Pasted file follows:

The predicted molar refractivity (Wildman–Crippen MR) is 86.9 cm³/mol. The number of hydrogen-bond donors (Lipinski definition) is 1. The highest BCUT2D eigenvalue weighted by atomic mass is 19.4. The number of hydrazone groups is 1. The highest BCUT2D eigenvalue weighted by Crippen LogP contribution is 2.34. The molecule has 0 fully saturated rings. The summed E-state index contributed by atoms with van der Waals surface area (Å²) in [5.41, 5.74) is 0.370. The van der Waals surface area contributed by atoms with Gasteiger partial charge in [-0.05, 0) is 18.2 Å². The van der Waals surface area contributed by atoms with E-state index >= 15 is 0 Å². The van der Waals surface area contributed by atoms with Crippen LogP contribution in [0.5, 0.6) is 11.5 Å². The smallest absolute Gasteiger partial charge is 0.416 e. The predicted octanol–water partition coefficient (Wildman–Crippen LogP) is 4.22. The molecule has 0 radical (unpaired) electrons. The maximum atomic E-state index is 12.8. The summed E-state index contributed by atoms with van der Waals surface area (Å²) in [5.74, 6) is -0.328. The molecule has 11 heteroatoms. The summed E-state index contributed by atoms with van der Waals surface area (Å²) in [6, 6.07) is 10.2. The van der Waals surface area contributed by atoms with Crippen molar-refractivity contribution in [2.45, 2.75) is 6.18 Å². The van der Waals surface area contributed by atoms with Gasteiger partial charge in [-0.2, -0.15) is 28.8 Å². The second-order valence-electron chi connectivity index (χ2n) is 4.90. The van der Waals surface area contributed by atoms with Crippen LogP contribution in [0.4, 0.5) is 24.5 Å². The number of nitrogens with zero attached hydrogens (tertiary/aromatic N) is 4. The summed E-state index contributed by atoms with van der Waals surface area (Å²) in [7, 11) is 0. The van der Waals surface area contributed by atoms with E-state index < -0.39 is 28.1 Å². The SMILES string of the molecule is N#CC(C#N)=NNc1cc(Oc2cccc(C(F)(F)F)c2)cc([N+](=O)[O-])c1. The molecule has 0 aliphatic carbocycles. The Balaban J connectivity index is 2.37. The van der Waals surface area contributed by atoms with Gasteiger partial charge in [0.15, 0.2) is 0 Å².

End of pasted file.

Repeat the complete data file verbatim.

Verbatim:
The predicted molar refractivity (Wildman–Crippen MR) is 86.9 cm³/mol. The number of hydrogen-bond donors (Lipinski definition) is 1. The highest BCUT2D eigenvalue weighted by atomic mass is 19.4. The number of hydrazone groups is 1. The highest BCUT2D eigenvalue weighted by Crippen LogP contribution is 2.34. The molecule has 0 fully saturated rings. The summed E-state index contributed by atoms with van der Waals surface area (Å²) in [5.41, 5.74) is 0.370. The van der Waals surface area contributed by atoms with Gasteiger partial charge in [-0.05, 0) is 18.2 Å². The van der Waals surface area contributed by atoms with E-state index >= 15 is 0 Å². The van der Waals surface area contributed by atoms with Crippen LogP contribution in [0.5, 0.6) is 11.5 Å². The smallest absolute Gasteiger partial charge is 0.416 e. The predicted octanol–water partition coefficient (Wildman–Crippen LogP) is 4.22. The molecule has 0 radical (unpaired) electrons. The maximum atomic E-state index is 12.8. The summed E-state index contributed by atoms with van der Waals surface area (Å²) in [5.74, 6) is -0.328. The molecule has 11 heteroatoms. The summed E-state index contributed by atoms with van der Waals surface area (Å²) in [6, 6.07) is 10.2. The van der Waals surface area contributed by atoms with Crippen molar-refractivity contribution in [2.45, 2.75) is 6.18 Å². The van der Waals surface area contributed by atoms with Gasteiger partial charge in [-0.2, -0.15) is 28.8 Å². The second-order valence-electron chi connectivity index (χ2n) is 4.90. The van der Waals surface area contributed by atoms with Crippen LogP contribution in [0.4, 0.5) is 24.5 Å². The number of nitrogens with zero attached hydrogens (tertiary/aromatic N) is 4. The summed E-state index contributed by atoms with van der Waals surface area (Å²) in [7, 11) is 0. The van der Waals surface area contributed by atoms with E-state index < -0.39 is 28.1 Å². The SMILES string of the molecule is N#CC(C#N)=NNc1cc(Oc2cccc(C(F)(F)F)c2)cc([N+](=O)[O-])c1. The molecule has 0 aliphatic carbocycles. The Balaban J connectivity index is 2.37. The van der Waals surface area contributed by atoms with Gasteiger partial charge in [0.15, 0.2) is 0 Å².